FW Ta152H: Rudder Development

Fockewulf Ta152: Rudder Model:

The inclusion of many of the drawings for the rudder section with the scans I received prompted a new challenge for me. It is hard to resist the temptation to actually model this unit in its entirety, although potentially problematic due to the forming of the curved sheet metal elements.

This post has been updated as the previous day by day development process articles have been removed in a blog tidy up!



At this stage of the development I have the base structure in place along with four ribs and the components necessary to form the exterior profile. The individual models are fairly basic at this stage, still requiring a lot of detail work to complete them. My primary concern at this time is to check the relationships of each model in an assembly environment and also to derive the necessary interfaces to develop the next stage.

Project 09i: Penultimate Update     Project 09i: Penultimate Update

As I mentioned in my previous posts, the items are initially created from the manufacturing part drawings, which do not necessarily reflect actual ‘as-fitted’ state – so each component has to be developed to suit both criteria. The biggest problem I had with the ribs was with the lower unit that fits snugly between the triangular gussets. The forward part of this rib actually falls at a slope and has an angular bend line for the flanges which is dictated by the upward and outward slope of the gussets. In this instance I created a plane parallel to the inside face of the gussets in conjunction with construction geometry to mark the thickness deviation where the rib intersects with the inward profile of the vertical channel.

You may also have noticed the emboss feature in the ribs – which incidentally is a feature included as standard within Solidworks, my only gripe with this is that it only has one size listed – I will need to read up on the configuration options in Solidworks to create more size options. This also poses a dilemma – there are basically two types of embossing – the deformation of the surface as shown or similar but with a thru’ hole at the bottom – it is not clear on the drawings which is required and consequently I am having to make a best guess at what is required – so for now I will work with the emboss shown until my research can confirm otherwise.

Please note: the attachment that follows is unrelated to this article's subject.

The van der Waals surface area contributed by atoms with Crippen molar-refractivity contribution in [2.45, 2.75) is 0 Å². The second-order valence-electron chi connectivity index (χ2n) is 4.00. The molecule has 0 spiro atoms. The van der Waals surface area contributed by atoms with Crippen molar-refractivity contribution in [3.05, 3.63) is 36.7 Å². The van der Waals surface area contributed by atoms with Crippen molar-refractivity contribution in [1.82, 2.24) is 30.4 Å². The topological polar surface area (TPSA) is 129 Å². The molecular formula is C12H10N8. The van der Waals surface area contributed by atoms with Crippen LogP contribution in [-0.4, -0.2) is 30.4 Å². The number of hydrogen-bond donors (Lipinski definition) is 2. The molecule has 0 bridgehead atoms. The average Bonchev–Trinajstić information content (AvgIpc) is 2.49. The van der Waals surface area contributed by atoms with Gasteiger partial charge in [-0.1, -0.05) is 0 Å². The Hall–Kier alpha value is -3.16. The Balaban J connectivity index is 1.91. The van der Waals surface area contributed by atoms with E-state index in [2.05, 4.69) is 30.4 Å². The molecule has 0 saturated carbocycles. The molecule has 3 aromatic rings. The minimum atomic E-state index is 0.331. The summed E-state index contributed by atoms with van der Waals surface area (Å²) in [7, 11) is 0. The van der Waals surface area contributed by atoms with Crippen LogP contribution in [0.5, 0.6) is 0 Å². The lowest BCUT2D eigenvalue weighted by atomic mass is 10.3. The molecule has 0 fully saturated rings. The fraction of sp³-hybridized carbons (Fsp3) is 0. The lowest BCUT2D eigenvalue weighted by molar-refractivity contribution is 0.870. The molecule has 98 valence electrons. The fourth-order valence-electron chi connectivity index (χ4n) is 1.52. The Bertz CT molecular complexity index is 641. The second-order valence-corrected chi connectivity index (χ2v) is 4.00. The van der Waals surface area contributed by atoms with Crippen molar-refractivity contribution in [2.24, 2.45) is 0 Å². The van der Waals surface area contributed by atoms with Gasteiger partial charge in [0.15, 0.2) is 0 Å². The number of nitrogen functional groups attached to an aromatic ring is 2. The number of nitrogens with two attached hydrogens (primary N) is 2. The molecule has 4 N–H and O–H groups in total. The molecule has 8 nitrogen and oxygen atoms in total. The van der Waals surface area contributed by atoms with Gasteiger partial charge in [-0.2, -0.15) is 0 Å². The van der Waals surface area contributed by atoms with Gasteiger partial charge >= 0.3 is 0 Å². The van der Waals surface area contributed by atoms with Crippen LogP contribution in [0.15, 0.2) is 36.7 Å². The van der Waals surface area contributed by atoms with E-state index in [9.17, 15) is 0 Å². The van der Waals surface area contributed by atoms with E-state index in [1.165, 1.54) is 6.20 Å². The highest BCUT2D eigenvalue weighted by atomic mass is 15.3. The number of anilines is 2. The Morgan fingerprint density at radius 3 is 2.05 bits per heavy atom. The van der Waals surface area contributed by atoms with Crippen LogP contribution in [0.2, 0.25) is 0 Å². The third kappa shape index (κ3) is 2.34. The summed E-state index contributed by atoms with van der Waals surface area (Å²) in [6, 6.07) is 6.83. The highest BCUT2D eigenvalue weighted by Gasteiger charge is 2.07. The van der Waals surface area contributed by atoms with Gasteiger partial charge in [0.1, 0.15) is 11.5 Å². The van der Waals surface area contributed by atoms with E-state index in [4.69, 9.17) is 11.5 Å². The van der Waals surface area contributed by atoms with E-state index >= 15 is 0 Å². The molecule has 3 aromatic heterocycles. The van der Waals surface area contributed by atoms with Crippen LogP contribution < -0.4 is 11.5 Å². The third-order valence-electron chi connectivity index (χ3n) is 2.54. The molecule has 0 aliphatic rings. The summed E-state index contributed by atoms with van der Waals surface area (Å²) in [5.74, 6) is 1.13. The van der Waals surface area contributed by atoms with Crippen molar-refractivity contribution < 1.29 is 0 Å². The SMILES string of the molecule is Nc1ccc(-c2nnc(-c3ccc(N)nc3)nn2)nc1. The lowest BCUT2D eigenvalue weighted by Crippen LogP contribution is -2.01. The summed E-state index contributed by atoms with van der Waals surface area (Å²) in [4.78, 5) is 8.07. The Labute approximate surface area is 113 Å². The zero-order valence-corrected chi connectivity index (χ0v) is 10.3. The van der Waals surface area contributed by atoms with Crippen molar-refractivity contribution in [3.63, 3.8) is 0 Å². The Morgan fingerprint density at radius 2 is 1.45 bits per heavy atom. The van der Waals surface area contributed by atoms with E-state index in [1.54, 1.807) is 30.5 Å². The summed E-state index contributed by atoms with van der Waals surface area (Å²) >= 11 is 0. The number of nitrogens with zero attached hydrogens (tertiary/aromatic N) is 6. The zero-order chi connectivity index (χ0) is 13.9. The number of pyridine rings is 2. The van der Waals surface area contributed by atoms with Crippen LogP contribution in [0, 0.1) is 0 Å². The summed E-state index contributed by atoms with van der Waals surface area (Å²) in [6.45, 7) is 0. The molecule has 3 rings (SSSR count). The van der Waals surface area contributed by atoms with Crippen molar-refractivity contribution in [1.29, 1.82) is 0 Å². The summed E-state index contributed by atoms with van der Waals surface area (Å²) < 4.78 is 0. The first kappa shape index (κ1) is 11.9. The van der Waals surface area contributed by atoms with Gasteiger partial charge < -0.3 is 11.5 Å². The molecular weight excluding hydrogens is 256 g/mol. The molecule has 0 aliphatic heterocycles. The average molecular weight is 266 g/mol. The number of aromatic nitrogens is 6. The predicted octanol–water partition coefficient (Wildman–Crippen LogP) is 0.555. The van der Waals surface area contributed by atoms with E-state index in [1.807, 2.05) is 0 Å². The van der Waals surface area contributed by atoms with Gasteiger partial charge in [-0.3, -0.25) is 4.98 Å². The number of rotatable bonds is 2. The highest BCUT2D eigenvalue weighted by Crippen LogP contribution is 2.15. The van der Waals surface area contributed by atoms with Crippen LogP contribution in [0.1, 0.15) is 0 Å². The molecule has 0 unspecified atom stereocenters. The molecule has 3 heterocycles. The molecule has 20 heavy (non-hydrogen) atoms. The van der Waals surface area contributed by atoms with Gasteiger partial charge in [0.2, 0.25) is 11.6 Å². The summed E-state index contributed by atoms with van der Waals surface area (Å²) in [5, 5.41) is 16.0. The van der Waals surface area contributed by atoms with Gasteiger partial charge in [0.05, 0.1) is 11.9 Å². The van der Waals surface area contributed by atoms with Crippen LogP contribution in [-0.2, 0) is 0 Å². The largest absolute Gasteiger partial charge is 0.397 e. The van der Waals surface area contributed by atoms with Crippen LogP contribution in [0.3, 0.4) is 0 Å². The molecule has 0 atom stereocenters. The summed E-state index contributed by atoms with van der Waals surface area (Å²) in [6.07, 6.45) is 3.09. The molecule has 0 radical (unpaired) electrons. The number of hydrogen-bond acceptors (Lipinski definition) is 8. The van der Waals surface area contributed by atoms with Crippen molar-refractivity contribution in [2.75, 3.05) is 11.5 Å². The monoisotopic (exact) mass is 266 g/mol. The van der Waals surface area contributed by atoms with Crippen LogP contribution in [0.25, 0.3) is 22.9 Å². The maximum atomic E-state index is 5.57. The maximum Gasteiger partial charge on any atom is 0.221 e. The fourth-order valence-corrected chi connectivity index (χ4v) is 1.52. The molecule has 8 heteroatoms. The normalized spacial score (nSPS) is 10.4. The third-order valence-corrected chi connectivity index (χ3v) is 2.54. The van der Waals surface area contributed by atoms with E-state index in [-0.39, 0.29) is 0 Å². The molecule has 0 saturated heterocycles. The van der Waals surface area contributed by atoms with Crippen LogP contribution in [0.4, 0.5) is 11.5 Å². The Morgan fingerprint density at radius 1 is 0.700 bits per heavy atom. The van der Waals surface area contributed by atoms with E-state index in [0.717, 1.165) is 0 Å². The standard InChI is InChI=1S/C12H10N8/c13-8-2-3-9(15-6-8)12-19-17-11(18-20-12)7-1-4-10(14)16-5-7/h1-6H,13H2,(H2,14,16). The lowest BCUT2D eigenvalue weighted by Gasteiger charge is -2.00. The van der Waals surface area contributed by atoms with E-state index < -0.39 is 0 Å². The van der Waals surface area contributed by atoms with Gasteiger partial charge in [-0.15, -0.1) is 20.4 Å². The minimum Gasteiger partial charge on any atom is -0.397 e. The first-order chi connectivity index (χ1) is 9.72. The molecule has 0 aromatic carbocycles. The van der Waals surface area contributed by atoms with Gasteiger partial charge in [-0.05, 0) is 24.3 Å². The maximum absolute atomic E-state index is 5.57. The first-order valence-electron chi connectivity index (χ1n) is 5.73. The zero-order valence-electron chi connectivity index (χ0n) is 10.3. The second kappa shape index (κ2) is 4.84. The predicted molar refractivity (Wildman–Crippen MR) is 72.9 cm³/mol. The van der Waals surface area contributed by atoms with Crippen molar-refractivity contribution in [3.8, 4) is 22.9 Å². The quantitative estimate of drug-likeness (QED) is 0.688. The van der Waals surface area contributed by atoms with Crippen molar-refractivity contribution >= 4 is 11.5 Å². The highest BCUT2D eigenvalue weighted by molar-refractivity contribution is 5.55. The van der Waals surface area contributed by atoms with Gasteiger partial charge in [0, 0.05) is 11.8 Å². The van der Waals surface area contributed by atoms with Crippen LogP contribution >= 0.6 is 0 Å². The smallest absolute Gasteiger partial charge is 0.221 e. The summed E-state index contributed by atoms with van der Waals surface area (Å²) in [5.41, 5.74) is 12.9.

After many days of intensive work I eventually finished the model as shown below:

Project 09X: Rudder Model Finish & Intro…

About Hugh

BIM & Cad Manager/Strategist, 3D/4D, multi-discipline cad workflows, integration. Interests include photography and historical aviation.
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One Response to FW Ta152H: Rudder Development

  1. Gene says:

    Dear Hugh, I recently stubbled across your web site https://hughtechnotes.wordpress.com/category/ww2-aircraft-fw190-solidworks-autodesk-inventor-surface-modelling/page/2/

    and i just wanted to say what a fantastic article.. it was very interesting and helpful to read.. oh, let me quickly introduce myself my name is Gene Zabin and I’m writing you from the windy city Chicago. just thought you might like to know a little about the person that decided to drop you a email, then wondering who the heck is writing ya!! anyway I’ve been trying to get back into a engineering career and learn free-form modeling.. and to be honest this is the first time I have come across any article or tutorial that had some meat to it.. I mean your assembly and sheet-metal work is outstanding and the surface modeling is excellent. so I guess, I was wondering if there was anyway you would be willing to send me any information on how you actually built the assembly and surfaces or maybe even send me a copy of your solidwork part so I can see your procedures on how you built the surfaces and the sheet-metal parts or maybe you can upload something to your site so others (like myself) can download it and see how you actually molded and assembled it.

    I know this isn’t something you probably do very often but I am very interested in trying to learn how to model, design and build surfaces and sheet-metal parts like you have done.. they just look outstanding and they have some of the complexity that I have been trying to learn..and like I’ve mentioned before this is the first time I actually came across someone that seems to understand real world applications and some complex modeling surfacing that I have been looking for… so if there is anything you can do to help me with my quest, it would be greatly appreciated beyond words.

    Thanks again Hugh,
    and I look forward to hearing from you.

    Gene. J. Zabin

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